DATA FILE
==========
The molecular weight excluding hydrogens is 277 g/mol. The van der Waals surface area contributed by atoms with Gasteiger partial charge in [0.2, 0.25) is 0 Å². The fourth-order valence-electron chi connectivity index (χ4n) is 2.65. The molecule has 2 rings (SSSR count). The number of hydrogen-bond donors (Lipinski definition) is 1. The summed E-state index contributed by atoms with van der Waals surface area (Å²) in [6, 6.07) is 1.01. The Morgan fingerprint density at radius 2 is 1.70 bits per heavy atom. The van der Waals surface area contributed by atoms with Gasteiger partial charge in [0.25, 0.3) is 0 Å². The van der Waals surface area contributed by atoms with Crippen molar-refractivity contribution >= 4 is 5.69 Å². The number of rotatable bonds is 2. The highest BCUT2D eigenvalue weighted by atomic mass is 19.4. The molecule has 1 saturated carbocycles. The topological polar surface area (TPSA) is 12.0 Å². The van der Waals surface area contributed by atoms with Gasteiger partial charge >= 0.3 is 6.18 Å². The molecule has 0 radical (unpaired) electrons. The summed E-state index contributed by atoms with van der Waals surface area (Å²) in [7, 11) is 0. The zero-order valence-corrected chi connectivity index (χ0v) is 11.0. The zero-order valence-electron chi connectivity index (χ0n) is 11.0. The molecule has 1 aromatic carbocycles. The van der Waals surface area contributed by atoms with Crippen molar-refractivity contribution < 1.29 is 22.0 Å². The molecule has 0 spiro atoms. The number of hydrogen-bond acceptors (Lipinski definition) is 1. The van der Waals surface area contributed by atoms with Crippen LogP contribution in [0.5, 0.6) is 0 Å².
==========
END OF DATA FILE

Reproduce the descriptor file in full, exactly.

The molecular weight excluding hydrogens is 277 g/mol. The van der Waals surface area contributed by atoms with Gasteiger partial charge in [0.2, 0.25) is 0 Å². The fourth-order valence-electron chi connectivity index (χ4n) is 2.65. The molecule has 2 rings (SSSR count). The number of hydrogen-bond donors (Lipinski definition) is 1. The summed E-state index contributed by atoms with van der Waals surface area (Å²) in [6, 6.07) is 1.01. The Morgan fingerprint density at radius 2 is 1.70 bits per heavy atom. The van der Waals surface area contributed by atoms with Gasteiger partial charge in [0.25, 0.3) is 0 Å². The van der Waals surface area contributed by atoms with Crippen molar-refractivity contribution >= 4 is 5.69 Å². The number of rotatable bonds is 2. The highest BCUT2D eigenvalue weighted by atomic mass is 19.4. The molecule has 1 saturated carbocycles. The topological polar surface area (TPSA) is 12.0 Å². The van der Waals surface area contributed by atoms with Gasteiger partial charge >= 0.3 is 6.18 Å². The molecule has 0 radical (unpaired) electrons. The summed E-state index contributed by atoms with van der Waals surface area (Å²) in [7, 11) is 0. The zero-order valence-corrected chi connectivity index (χ0v) is 11.0. The zero-order valence-electron chi connectivity index (χ0n) is 11.0. The molecule has 1 aromatic carbocycles. The van der Waals surface area contributed by atoms with Crippen molar-refractivity contribution < 1.29 is 22.0 Å². The molecule has 0 spiro atoms. The number of hydrogen-bond acceptors (Lipinski definition) is 1. The van der Waals surface area contributed by atoms with Crippen LogP contribution in [0.5, 0.6) is 0 Å².